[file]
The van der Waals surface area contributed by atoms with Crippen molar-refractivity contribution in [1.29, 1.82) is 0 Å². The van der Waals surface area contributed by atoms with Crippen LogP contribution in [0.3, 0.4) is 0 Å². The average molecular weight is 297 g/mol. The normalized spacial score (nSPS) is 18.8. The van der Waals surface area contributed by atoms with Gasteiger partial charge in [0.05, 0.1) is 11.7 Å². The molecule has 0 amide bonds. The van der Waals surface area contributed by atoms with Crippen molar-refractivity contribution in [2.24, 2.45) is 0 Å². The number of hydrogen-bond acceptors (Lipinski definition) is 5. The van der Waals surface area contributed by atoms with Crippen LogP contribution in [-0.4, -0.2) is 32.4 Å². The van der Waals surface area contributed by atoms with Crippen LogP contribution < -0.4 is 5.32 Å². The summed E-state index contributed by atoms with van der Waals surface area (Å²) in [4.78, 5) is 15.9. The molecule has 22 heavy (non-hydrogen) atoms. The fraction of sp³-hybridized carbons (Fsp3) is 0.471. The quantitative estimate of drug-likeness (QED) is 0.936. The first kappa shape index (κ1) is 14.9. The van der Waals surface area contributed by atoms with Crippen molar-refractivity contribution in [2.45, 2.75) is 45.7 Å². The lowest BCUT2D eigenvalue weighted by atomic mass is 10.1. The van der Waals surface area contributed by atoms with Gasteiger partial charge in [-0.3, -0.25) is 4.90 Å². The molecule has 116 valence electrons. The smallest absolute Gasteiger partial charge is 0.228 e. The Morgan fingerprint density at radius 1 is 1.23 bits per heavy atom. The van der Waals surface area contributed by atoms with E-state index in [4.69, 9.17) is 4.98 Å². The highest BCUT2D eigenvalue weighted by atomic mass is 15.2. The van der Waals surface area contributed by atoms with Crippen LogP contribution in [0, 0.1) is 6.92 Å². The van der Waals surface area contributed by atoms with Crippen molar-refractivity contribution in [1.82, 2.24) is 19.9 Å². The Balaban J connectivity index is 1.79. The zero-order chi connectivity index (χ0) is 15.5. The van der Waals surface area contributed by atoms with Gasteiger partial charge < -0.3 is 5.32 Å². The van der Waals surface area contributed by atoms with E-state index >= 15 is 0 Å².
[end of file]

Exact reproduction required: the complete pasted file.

The van der Waals surface area contributed by atoms with Crippen molar-refractivity contribution in [1.29, 1.82) is 0 Å². The van der Waals surface area contributed by atoms with Crippen LogP contribution in [0.3, 0.4) is 0 Å². The average molecular weight is 297 g/mol. The normalized spacial score (nSPS) is 18.8. The van der Waals surface area contributed by atoms with Gasteiger partial charge in [0.05, 0.1) is 11.7 Å². The molecule has 0 amide bonds. The van der Waals surface area contributed by atoms with Crippen molar-refractivity contribution in [2.24, 2.45) is 0 Å². The number of hydrogen-bond acceptors (Lipinski definition) is 5. The van der Waals surface area contributed by atoms with Crippen LogP contribution in [-0.4, -0.2) is 32.4 Å². The van der Waals surface area contributed by atoms with Crippen LogP contribution < -0.4 is 5.32 Å². The summed E-state index contributed by atoms with van der Waals surface area (Å²) in [4.78, 5) is 15.9. The molecule has 22 heavy (non-hydrogen) atoms. The fraction of sp³-hybridized carbons (Fsp3) is 0.471. The quantitative estimate of drug-likeness (QED) is 0.936. The first kappa shape index (κ1) is 14.9. The van der Waals surface area contributed by atoms with Crippen molar-refractivity contribution in [2.45, 2.75) is 45.7 Å². The lowest BCUT2D eigenvalue weighted by atomic mass is 10.1. The van der Waals surface area contributed by atoms with Gasteiger partial charge in [-0.3, -0.25) is 4.90 Å². The molecule has 116 valence electrons. The smallest absolute Gasteiger partial charge is 0.228 e. The Morgan fingerprint density at radius 1 is 1.23 bits per heavy atom. The van der Waals surface area contributed by atoms with E-state index in [4.69, 9.17) is 4.98 Å². The highest BCUT2D eigenvalue weighted by atomic mass is 15.2. The van der Waals surface area contributed by atoms with Crippen LogP contribution in [0, 0.1) is 6.92 Å². The van der Waals surface area contributed by atoms with Crippen molar-refractivity contribution in [1.82, 2.24) is 19.9 Å². The Balaban J connectivity index is 1.79. The zero-order chi connectivity index (χ0) is 15.5. The van der Waals surface area contributed by atoms with Gasteiger partial charge < -0.3 is 5.32 Å². The van der Waals surface area contributed by atoms with E-state index >= 15 is 0 Å².